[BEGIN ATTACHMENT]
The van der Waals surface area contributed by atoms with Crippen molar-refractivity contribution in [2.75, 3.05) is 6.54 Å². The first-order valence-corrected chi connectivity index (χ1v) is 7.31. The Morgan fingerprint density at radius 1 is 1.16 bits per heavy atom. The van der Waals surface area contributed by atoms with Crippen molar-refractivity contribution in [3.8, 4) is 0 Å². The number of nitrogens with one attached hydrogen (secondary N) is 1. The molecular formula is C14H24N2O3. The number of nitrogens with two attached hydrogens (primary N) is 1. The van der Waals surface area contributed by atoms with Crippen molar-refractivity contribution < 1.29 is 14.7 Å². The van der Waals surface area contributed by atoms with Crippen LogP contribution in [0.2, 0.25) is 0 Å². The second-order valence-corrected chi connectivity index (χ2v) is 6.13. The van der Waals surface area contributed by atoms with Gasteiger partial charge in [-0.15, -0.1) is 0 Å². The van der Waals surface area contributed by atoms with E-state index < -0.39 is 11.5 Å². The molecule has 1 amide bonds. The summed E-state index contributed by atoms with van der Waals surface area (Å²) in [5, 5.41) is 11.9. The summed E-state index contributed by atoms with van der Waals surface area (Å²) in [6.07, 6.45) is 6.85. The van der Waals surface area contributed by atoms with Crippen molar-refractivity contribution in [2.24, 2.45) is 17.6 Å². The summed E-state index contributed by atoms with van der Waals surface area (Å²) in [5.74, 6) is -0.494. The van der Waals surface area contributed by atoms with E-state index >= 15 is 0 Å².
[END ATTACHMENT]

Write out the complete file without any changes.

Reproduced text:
The van der Waals surface area contributed by atoms with Crippen molar-refractivity contribution in [2.75, 3.05) is 6.54 Å². The first-order valence-corrected chi connectivity index (χ1v) is 7.31. The Morgan fingerprint density at radius 1 is 1.16 bits per heavy atom. The van der Waals surface area contributed by atoms with Crippen molar-refractivity contribution in [3.8, 4) is 0 Å². The number of nitrogens with one attached hydrogen (secondary N) is 1. The molecular formula is C14H24N2O3. The number of nitrogens with two attached hydrogens (primary N) is 1. The van der Waals surface area contributed by atoms with Crippen molar-refractivity contribution < 1.29 is 14.7 Å². The van der Waals surface area contributed by atoms with Crippen LogP contribution in [0.2, 0.25) is 0 Å². The second-order valence-corrected chi connectivity index (χ2v) is 6.13. The van der Waals surface area contributed by atoms with Gasteiger partial charge in [-0.15, -0.1) is 0 Å². The van der Waals surface area contributed by atoms with E-state index < -0.39 is 11.5 Å². The molecule has 1 amide bonds. The summed E-state index contributed by atoms with van der Waals surface area (Å²) in [5, 5.41) is 11.9. The summed E-state index contributed by atoms with van der Waals surface area (Å²) in [6.07, 6.45) is 6.85. The van der Waals surface area contributed by atoms with Crippen molar-refractivity contribution in [2.24, 2.45) is 17.6 Å². The summed E-state index contributed by atoms with van der Waals surface area (Å²) in [5.74, 6) is -0.494. The van der Waals surface area contributed by atoms with E-state index >= 15 is 0 Å².